Print Friendly, PDF & Email

Published on September 24th 20127 – Tim Barlass

With the state already facing “extreme” bushfire risks with hot and dry weather, a parliamentary inquiry has heard of allegations of bullying and nepotism within the Rural Fire Service. The hearing was told last week by vice-president of the Volunteer Fire Fighters Association that the community could no longer be protected.

At the public Emergency Services Agency hearing, chaired by Shooters and Fishers’ Robert Borsak, RFS Commissioner Shane Fitzsimmons was quizzed by Greens member David Shoebridge after it was revealed 48 per cent of RFS members had witnessed bullying while 18 per cent had been victims of bullying and that “only two people have been dismissed because of it”.

A water bombing helicopter fights the bushfire at Richmond Vale near Cessnock. Photo: AAP

A water bombing helicopter fights the bushfire at Richmond Vale near Cessnock. Photo: AAP

Michael Holton, president of the VFFA making allegations of bullying against the RFS said: “Nepotism and favouritism are evident in the management of disciplinary procedures.” He said he believed the time had come to appoint the RFS commissioner from outside the service, possibly by someone with a military background.

Volunteers vice-president Brian Williams said in the recent hazard reduction on the Northern Beaches fire trucks from all parts of the state had come to assist. “It is hard to get numbers in this day and age,” he said. “People are starting to lose confidence in the system.”

He said instigating a hazard-reduction burn, which used to be simple, had become very complicated. “The bottom line is we can no longer offer our community protection from wildfire.”

Submissions from a survey of 7000 volunteer fire fighters showed an increasing tendency for RFS staff to actively influence elections and cause removal of senior volunteers from positions.

Mr Fitzsimmons was challenged over allegations of nepotism. Mr Shoebridge said figures showed a person was 10 times more likely to get a paid RFS appointment if they came from one of 11 brigades in a “small part of Sydney” rather than from one of the other 2018 brigades in the rest of NSW. Those 11 brigades included Duffys Forest, Beacon Hill, Terrey Hills and Belrose, the hearing was told.

Mr Shoebridge asked the commissioner: “We should not be shy about this but one of the reasons it is raised is that your background is from Duffys Forest?”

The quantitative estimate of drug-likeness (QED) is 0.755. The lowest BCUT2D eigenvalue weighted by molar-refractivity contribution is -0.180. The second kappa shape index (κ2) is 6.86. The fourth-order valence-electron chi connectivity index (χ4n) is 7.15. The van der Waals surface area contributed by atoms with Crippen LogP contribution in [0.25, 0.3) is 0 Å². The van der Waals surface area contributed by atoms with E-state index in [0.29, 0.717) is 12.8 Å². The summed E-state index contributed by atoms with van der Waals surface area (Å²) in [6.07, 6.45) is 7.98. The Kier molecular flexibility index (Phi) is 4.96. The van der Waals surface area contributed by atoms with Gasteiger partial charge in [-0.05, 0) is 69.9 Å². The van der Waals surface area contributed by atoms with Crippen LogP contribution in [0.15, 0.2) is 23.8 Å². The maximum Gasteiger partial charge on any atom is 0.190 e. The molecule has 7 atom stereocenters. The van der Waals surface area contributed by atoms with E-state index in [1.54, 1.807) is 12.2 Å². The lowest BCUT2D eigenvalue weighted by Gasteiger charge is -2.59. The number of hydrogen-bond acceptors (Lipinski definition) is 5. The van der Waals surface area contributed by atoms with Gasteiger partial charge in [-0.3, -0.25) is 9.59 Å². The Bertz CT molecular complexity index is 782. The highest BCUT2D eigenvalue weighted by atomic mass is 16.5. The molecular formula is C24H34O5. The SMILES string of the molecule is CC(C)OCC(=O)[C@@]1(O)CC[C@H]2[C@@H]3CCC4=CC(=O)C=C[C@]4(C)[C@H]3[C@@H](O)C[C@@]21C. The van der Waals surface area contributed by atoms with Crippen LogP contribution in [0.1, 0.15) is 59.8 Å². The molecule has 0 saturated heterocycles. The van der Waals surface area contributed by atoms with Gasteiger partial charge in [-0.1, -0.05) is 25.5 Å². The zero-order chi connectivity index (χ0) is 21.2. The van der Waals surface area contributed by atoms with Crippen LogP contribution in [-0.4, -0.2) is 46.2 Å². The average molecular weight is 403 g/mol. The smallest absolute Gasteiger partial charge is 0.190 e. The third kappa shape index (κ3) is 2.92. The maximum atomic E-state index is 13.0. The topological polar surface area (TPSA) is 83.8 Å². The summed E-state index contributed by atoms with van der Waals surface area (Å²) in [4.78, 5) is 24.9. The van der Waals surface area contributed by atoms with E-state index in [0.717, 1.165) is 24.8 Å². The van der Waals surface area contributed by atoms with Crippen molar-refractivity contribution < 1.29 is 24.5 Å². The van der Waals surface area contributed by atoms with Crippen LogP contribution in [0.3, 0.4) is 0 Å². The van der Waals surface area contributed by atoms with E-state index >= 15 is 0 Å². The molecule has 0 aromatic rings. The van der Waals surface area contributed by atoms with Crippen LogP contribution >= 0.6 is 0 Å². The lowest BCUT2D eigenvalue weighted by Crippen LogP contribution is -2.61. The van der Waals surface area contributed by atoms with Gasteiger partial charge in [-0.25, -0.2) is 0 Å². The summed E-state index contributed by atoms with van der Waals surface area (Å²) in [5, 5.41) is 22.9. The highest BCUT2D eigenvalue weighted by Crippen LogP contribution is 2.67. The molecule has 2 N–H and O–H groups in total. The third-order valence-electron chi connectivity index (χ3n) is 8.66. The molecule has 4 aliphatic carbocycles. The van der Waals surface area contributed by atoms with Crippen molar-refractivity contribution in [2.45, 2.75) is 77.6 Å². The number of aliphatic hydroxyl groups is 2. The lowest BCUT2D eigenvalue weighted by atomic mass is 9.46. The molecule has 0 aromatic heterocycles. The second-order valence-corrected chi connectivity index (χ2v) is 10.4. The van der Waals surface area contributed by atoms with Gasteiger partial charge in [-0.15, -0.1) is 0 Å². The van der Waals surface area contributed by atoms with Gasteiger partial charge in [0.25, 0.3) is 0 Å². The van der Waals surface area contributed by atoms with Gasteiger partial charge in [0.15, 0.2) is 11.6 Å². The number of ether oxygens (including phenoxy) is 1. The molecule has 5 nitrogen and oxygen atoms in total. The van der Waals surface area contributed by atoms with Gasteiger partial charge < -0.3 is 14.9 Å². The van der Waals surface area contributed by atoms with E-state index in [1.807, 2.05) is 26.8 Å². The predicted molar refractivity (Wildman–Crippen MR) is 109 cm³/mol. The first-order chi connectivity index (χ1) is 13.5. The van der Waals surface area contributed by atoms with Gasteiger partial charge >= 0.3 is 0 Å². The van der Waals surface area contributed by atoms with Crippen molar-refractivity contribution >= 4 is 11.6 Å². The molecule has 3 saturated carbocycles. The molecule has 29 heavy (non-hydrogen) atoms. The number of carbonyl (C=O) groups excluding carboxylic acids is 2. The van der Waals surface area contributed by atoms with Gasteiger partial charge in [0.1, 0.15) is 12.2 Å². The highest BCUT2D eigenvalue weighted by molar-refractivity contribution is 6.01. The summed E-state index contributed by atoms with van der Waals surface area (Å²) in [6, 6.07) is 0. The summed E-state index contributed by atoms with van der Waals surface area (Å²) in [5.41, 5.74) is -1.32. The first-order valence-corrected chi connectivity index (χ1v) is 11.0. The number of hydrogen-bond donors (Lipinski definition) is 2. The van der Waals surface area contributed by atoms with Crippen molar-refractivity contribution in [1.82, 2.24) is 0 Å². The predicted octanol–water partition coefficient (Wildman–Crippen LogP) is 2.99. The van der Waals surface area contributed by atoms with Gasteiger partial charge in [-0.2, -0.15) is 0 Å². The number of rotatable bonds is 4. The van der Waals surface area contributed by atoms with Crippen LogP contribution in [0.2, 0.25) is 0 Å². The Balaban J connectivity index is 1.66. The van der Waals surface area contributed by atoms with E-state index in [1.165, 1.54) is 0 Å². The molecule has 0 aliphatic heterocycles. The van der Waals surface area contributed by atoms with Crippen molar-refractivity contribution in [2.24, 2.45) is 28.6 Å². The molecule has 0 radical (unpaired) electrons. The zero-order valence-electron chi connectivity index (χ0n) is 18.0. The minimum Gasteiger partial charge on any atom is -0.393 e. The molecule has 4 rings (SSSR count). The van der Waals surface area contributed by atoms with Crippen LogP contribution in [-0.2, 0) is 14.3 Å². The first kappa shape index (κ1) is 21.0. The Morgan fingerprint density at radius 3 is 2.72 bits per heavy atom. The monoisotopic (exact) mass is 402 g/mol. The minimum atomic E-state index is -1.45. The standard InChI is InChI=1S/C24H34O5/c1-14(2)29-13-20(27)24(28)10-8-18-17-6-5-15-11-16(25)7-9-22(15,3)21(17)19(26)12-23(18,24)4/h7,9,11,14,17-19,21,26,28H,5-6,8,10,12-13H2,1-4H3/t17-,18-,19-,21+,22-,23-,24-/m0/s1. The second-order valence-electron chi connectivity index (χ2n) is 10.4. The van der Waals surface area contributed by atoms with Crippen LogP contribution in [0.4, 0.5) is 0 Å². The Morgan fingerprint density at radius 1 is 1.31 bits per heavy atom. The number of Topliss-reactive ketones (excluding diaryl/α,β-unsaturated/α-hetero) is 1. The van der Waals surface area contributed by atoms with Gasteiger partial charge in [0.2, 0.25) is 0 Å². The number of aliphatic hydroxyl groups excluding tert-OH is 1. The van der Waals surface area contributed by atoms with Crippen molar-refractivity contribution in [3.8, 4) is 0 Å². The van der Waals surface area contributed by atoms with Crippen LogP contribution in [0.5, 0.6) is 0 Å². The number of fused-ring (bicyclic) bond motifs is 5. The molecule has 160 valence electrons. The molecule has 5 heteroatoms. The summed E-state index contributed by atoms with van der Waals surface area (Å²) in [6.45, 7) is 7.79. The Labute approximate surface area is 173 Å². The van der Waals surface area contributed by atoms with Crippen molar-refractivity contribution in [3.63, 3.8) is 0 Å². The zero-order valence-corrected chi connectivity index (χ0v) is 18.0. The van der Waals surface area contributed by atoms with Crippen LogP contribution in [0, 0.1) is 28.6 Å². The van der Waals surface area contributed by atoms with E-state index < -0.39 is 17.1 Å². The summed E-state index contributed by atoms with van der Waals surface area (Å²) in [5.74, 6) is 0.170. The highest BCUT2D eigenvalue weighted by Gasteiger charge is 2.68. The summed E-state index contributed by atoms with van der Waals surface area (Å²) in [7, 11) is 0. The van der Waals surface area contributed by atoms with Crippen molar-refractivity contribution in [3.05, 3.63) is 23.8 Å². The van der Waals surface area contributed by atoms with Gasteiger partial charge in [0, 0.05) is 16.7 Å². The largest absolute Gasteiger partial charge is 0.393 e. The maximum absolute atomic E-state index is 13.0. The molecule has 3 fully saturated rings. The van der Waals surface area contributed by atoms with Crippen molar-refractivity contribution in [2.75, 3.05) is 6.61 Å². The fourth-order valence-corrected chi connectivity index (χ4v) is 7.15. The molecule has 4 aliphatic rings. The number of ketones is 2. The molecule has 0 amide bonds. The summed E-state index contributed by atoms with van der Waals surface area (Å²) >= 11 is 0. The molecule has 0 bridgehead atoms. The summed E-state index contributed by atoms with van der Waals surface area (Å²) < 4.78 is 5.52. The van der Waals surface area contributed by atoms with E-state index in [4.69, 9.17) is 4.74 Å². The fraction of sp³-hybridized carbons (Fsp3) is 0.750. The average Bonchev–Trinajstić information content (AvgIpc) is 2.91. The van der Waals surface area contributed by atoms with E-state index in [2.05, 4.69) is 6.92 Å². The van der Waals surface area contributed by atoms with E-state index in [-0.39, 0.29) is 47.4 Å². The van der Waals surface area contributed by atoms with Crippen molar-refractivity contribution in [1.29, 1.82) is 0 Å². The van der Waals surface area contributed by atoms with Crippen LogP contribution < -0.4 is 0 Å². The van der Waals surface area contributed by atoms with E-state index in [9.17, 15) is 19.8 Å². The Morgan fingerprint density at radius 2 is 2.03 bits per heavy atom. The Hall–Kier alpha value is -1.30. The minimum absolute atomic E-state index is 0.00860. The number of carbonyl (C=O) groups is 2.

Mr Fitzsimmons replied: “Correct.” In a brief exchange Mr Shoebridge responded: “You say there is nothing to see here but I think there is. I am after your systemic response.” Mr Fitzsimmons: “I do not have anything other than coincidence.” Mr Shoebridge: “It is a bloody lot of coincidence, commissioner.” Mr Fitzsimmons: “Yes, that is fair.”

Mr Shoebridge said the 2017 results of a People Matter Employee Survey showed the RFS had substantially more respondents who witnessed bullying (48 per cent) and experienced bullying (18 per cent) compared with figures for the police, ambulance or the NSW Fire and Rescue Service.

The commissioner said it was “actually quite concerning” but the survey didn’t correlate with the cases reported or being dealt with. There were a range of strategies to address bullying in the workplace, he said.

The Rural Fire Service Association, which represent volunteers and paid staff and raises money mostly from public raffles and bequests, was quizzed over changes in its accounts. Committee chair Mr Borsak said to RFSA president Ken Middleton: “I note that during the year … you changed the corporate structure of the association. You have incorporated a not-for-profit company. Is that true?” Mr Middleton said it was. He was also asked to explain a loss in 2016 of $1,444,000 and a decrease in members expenses of $1,944,000 attributable to deferral of the support program and provisions for givings in 2017-2018.

Mr Borsak said: “The way that reads to me, and I might be reading it wrongly, you have cancelled a whole lot of future payments or support for members?”  RFSA chief executive officer Bernard Cox countered: “I would not say cancelled. We have revisited the giving programs that we give to our members.”

Related Posts

  • THE Rural Fire Service (RFS) has lost touch with its regional roots, and volunteers who have spoken against the bureaucracy have faced bullying and harassment, including election interference at a brigade level, a parliamentary inquiry into the emergency services has been…

  • The VFFA submission is publicly available for download via the committee's website or using the links provided in this post.

  • VFFA President,  Mick Holton had a chat about bullying and harassment with the Shoalhaven FnB Team. The most important date to remember is the closing date, get your submissions in before the 23rd July 2017.

  • Radio 2UUU morning host, Barry Mac talks to the Hon. Robert Borsak MLC (Shooters Fishers and Farmers Party) about the inquiry into and report on emergency services agencies with a focus upon: 1. Bullying, harassment and discrimination 2. Support structures…

  • The Legislative Council, Portfolio Committee No. 4 - Legal Affairs will inquire into and report on emergency services agencies, and in particular: a) The prevalence of bullying, harassment and discrimination, as well as the effectiveness of the protocols and procedures…

  • When the question "How do we stop volunteer emergency service workers quitting?" is asked, many volunteers will respond with "listen more and dictate less" The NSW RFS Annual Report for 2014 / 2015 stated that there was a total of…

  • The VFFA has received numerous complaints from volunteers who are bullied, harassed and pushed aside when they dare to speak out against issues that contradict the direction of the NSW Rural Fire Service (RFS). In more recent times, The NSW…

Leave a Reply

Your email address will not be published. Required fields are marked *